Time is money, goes the saying, which holds true in almost all aspects of life. But, it is more so in case of savings. If you start saving early, by the time you retire, you will have enough money to lead a prosperous retired life.
In fact, when you start saving early, your saved amount get a longer time to earn returns. This makes a lot of difference.
Take for example, if you start savings at the age of 25-year, or just at the time when you get your first salary, your savings of Rs 5000 per month at a conservative return of 10% per annum will swell to Rs 1.91 crore in 35 years or by the time you retire at the age of 60 year
But, if you start savings late, say, at the age of 30-year, your saving of Rs 5000 per month will become only Rs 1.14 crore.
If you start at the age of 35 year, the same savings will become only Rs 67 lakh. Not only this, at the age of 35 years, even if you start savings double the amount i.e. Rs 10,000 per month, by the time of retirement, the amount will become only Rs 1.34 crore.
This is called power of compounding. At the rate of 10%, a savings of Rs 5,000 per month becomes Rs 3,90,412 after 5 years.
That means, by then your saved amount will earn around Rs 39,000 per annum, which is around 65% of the amount that you are savings.
In 10 years, your savings swell to Rs 10,32,760, whose earnings itself will be more than 1.7 times of your monthly savings. That means, by the age of 35 year, your savings will earn more than your monthly savings.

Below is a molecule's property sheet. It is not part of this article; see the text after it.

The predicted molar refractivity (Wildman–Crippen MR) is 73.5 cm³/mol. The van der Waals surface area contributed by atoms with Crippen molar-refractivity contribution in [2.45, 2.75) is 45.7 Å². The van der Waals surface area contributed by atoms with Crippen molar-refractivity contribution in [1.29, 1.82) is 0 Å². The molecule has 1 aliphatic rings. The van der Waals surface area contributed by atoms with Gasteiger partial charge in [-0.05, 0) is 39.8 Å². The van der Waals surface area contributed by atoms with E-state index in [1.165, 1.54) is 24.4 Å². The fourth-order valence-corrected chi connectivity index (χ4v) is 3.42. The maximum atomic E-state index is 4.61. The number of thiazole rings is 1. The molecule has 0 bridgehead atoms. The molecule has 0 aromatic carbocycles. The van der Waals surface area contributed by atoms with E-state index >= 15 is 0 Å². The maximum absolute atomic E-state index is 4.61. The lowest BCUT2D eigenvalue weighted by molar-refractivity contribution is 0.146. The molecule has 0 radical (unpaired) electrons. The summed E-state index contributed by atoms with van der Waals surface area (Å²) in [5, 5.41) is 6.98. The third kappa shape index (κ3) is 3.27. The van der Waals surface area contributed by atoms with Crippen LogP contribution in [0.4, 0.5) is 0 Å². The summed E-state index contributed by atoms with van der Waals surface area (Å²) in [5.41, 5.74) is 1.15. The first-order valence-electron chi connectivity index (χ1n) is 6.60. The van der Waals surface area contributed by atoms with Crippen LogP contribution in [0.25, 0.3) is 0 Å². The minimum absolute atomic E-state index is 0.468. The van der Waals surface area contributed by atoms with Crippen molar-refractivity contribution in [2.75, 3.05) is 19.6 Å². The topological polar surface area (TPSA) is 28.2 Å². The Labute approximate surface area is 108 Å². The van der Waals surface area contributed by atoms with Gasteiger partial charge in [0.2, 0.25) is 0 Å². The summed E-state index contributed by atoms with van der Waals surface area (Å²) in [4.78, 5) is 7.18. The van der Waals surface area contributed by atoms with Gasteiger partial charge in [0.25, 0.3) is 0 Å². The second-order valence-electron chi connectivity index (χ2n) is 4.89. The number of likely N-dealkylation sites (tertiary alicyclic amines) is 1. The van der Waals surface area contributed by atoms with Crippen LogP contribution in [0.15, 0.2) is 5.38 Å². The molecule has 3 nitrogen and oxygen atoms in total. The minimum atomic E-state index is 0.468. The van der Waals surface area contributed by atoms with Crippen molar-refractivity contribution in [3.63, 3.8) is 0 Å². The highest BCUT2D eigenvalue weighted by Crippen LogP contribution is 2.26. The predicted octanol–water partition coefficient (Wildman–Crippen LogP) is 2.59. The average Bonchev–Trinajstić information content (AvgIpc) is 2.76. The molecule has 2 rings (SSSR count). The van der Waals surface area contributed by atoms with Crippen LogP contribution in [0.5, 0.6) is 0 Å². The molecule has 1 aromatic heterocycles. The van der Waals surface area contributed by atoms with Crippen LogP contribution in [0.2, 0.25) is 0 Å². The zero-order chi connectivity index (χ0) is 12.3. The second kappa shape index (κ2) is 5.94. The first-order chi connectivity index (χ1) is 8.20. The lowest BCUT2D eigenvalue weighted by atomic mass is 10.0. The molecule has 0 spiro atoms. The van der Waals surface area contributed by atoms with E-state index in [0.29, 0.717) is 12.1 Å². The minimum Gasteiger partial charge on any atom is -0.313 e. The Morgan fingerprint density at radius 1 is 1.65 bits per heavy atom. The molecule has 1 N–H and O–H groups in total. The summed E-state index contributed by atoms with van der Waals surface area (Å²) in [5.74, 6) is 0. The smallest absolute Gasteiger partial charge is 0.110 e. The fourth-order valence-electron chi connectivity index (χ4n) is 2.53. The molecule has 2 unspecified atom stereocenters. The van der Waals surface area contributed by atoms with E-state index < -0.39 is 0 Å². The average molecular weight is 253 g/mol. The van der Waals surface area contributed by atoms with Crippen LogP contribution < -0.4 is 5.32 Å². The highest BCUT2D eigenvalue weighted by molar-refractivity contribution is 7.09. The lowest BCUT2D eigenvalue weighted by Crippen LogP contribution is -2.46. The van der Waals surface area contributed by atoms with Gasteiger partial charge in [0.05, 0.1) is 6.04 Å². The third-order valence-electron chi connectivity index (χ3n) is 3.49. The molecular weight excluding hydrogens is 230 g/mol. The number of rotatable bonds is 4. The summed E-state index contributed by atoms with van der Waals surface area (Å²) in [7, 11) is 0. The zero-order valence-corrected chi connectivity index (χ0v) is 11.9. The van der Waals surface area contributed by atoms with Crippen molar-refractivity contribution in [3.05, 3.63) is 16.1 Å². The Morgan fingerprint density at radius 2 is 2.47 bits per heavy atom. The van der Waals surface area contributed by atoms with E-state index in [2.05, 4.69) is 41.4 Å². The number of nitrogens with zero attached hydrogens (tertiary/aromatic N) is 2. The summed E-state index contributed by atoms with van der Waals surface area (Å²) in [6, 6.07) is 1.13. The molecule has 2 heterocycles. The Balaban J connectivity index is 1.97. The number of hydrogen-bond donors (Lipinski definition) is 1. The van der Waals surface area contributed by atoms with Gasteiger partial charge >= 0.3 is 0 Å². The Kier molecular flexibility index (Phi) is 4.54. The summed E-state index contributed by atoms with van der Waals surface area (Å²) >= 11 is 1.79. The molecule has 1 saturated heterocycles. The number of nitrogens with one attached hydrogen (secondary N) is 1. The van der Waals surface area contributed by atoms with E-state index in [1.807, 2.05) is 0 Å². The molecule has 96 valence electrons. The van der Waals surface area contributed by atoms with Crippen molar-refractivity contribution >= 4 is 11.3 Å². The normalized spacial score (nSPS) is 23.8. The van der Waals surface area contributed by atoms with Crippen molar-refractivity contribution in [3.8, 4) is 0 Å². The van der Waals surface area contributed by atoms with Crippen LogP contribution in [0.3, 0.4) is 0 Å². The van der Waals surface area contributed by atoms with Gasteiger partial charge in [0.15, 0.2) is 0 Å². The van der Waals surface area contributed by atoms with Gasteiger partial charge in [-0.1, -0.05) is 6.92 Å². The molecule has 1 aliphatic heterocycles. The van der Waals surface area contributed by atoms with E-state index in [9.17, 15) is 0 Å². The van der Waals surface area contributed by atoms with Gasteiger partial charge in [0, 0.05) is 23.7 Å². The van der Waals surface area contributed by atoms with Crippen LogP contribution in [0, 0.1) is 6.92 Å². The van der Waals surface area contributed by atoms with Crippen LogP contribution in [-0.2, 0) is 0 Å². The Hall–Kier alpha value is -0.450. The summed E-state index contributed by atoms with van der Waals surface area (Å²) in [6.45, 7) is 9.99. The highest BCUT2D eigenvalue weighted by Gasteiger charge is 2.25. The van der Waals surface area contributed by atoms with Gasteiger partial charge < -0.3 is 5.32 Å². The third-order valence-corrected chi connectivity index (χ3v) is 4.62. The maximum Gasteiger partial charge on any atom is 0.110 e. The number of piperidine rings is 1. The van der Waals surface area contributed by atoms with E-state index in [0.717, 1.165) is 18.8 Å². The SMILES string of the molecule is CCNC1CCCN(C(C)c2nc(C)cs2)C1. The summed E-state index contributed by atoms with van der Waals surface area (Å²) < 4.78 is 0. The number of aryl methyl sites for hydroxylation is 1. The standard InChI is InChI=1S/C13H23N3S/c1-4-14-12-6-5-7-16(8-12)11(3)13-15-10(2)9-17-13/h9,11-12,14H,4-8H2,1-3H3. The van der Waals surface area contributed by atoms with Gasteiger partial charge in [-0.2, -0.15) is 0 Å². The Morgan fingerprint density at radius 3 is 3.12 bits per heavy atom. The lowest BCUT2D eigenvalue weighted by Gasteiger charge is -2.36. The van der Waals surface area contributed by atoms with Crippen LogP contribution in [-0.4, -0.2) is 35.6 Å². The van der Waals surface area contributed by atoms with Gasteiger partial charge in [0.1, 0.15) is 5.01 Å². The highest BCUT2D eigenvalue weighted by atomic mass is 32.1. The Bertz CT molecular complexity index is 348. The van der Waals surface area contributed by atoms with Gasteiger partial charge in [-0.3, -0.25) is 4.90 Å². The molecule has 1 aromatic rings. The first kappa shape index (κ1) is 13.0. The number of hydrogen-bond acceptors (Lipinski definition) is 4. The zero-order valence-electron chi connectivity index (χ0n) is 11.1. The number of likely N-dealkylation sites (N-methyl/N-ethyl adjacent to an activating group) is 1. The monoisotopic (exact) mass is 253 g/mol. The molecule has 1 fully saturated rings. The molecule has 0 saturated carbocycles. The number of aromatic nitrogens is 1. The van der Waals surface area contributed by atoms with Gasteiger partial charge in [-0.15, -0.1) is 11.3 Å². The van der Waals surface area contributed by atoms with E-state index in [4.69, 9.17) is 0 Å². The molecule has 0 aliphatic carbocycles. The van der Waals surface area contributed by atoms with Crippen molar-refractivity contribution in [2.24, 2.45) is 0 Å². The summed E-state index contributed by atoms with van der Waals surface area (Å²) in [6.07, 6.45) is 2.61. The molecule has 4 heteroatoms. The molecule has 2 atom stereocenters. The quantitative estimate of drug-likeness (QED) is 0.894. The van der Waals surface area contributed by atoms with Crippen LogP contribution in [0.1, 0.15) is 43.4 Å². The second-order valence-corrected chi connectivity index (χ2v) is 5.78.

After 25 years, your savings becomes Rs 67 lakh and contribute Rs 6.70 lakh in your net net saved amount every year thereafter, which is more than 11 times of your savings. So, if you will give more time to grow your money, more you will be benefited.
The other factor, which will decide your maturity amount, is the rate of return your money will earn. However, if you start savings early, that means, you are planning to do it for long term, you can think of investing in equities through unit linked savings schemes of insurance companies, or through mutual funds.
the long term, Indian economy is likely to grow at 7% to 8% per annum. In nominal term at an inflation rate of 5%, this will translate to a growth rate of 12% to 13%.
If it is so, the good companies should also manage to grow at around the same rate or two to three percentage points more than that in a longer horizon of 10 years to 15 years.
However, there could be some churn in between, which fund manager should be able to track and can give you a return of around 12% in the long term. The another positive aspect of investing in equity is that it is tax-free, which also help increase your return.
However, if you invest in debt funds, your return will be in the range of 9%, which will be reduced to around 6.7% post tax.